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Mustang Sally rides again

It amazes me how threatening it is for the status quo to embrace change. As a change agent, I’ve sure taken my share of hits for shaking things up in the business world. But, these battles happen everywhere.

My latest one is in my own neighborhood, but it serves as an example of the fortitude we have to have when we are mustangs sounding the call.

There have been several instances of violent crime in my very lovely waterfront neighborhood in Clearwater, Fla. This is a neighborhood that has one of the highest tax bases in the county, yet police back-burnered it for patrols when confronted with budget cuts. In recent months, we’ve had a handful of assaults and an influx of street crime.

So, I hosted a neighborhood meeting and invited the police to talk to us. Nearly 80 people showed up. I announced a blog where we would post photos and stories, and the reception was thunderously positive — except when it came to the people who have been running the neighborhood association all along. Tell me, what is so threatening about a neighborhood blog? Apparently plenty. One of the old-timers said the blog will reduce property values. Good grief. Street crime reduces property values.

Anyhow, I am relating this story because it is a template for what most change agents experience whenever they come up against the status quo. Remember, the status quo is the status quo because it does not like change.

The association called a meeting last night using the e-mail list from the meeting at my house. In recent years, only a handful of people have gone to their meetings, but last night, there were more than 70. The biggest item on their agenda: Telling us to let them run things because they know best. My favorite moment came when they said they would post times of future meetings on the neighborhood website. Someone asked what the web address was and they acknowledged they don’t have one yet. So, I volunteered to put the notices on my blog and I was told that my very popular neighborhood blog is basically unauthorized and has nothing to do with the change the neighborhood is seeking. I told them that it was my understanding that our neighborhood was still located in America.

I thought of something Miriam Reed said in my book, Mustang Sallies. Reed is the former division chief of the Denver Police Department who suffered blatant discrimination and harassment for many years. Her words are so powerful:

“Almost every idea that changes the status quo starts out with, ‘You’ve got to be crazy, it will never happen,’ ” Reed said. “But, if you can last long enough, there is nothing more powerful than an idea whose time has come. Things move from, ‘You’re crazy,’ to, ‘We can talk about it, but it won’t work,’ to, ‘I guess we’ll give it a trial period, but it won’t work,’ to, having the trial period and it works well, to the person in power saying, ‘It worked well because I proposed this idea a long time ago.’ That has happened to so many women over the years. The accolades and recognition go to someone else when other people finally say, ‘Why did they do it the wrong way in the first place?’ ”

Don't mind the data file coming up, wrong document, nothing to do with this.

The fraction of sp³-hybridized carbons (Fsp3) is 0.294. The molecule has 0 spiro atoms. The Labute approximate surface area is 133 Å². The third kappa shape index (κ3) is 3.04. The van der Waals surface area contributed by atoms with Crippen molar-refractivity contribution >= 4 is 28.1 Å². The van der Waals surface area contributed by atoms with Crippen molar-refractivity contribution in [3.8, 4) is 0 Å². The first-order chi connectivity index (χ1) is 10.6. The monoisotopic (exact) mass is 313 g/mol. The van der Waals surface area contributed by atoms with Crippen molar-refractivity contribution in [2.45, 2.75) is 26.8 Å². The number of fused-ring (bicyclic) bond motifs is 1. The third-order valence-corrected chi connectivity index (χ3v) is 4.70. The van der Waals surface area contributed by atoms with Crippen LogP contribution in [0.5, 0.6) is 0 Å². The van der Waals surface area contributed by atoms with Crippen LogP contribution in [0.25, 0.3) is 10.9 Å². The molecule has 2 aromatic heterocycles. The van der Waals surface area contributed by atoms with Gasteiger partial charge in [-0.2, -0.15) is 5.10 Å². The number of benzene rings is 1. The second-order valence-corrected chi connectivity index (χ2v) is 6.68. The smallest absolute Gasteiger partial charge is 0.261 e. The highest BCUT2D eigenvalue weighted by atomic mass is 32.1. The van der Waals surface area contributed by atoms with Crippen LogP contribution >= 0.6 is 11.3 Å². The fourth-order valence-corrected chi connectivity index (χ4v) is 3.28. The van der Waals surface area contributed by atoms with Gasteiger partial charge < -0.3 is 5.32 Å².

My little neighborhood. I don’t care who is in charge. I don’t care what website is used. I just care that we get on top of this troubling situation now, before it gets worse.

The next time others try to hold you down or put you in “your place,” remember this conversation I had with the legendary journalist, Helen Thomas, for Mustang Sallies:

I confided, “I keep being told that I don’t know my place.” “What is your place?” Thomas shot back. “It’s what you say it is. It’s not what they

say it is.” Thomas had been through enough battles to know she was and always will be a mustang woman. Until I met her, I didn’t realize that’s what I was. I’d just thought I was a misfit. An outsider. Instead, I was a trailblazer.

It doesn’t matter whether the battle is in the boardroom, the neighborhood association or even in your own family. Change is tough. But the rewards of progress are huge. Have confidence to hold your ground and keep moving forward.

Be bold!

Fawn Germer is the best-selling author of four books and speaks to corporations and organizations about courages and creative leadership strategies.

  1. I totally understand where you are coming from. Communication is a huge issue in my community and the board does nothing to address it. I designed a neighborhood website system called Neighbor Online and offered it to my community free of charge and offered to administer it as well. They completely shot the idea down worried that it might empower home owners too much and threaten their authority.

    I wanted to go through the board, but now that they rejected the proposal, I am still planning on launching it regardless. I realized that I do not need the board’s permission to communicate with my neighbors. I now plan to act as the community media source and publish my side of the story on the site.

    Change is very difficult and the older the people you are trying to convince, the more difficult.

    Benjamin Subercaseaux

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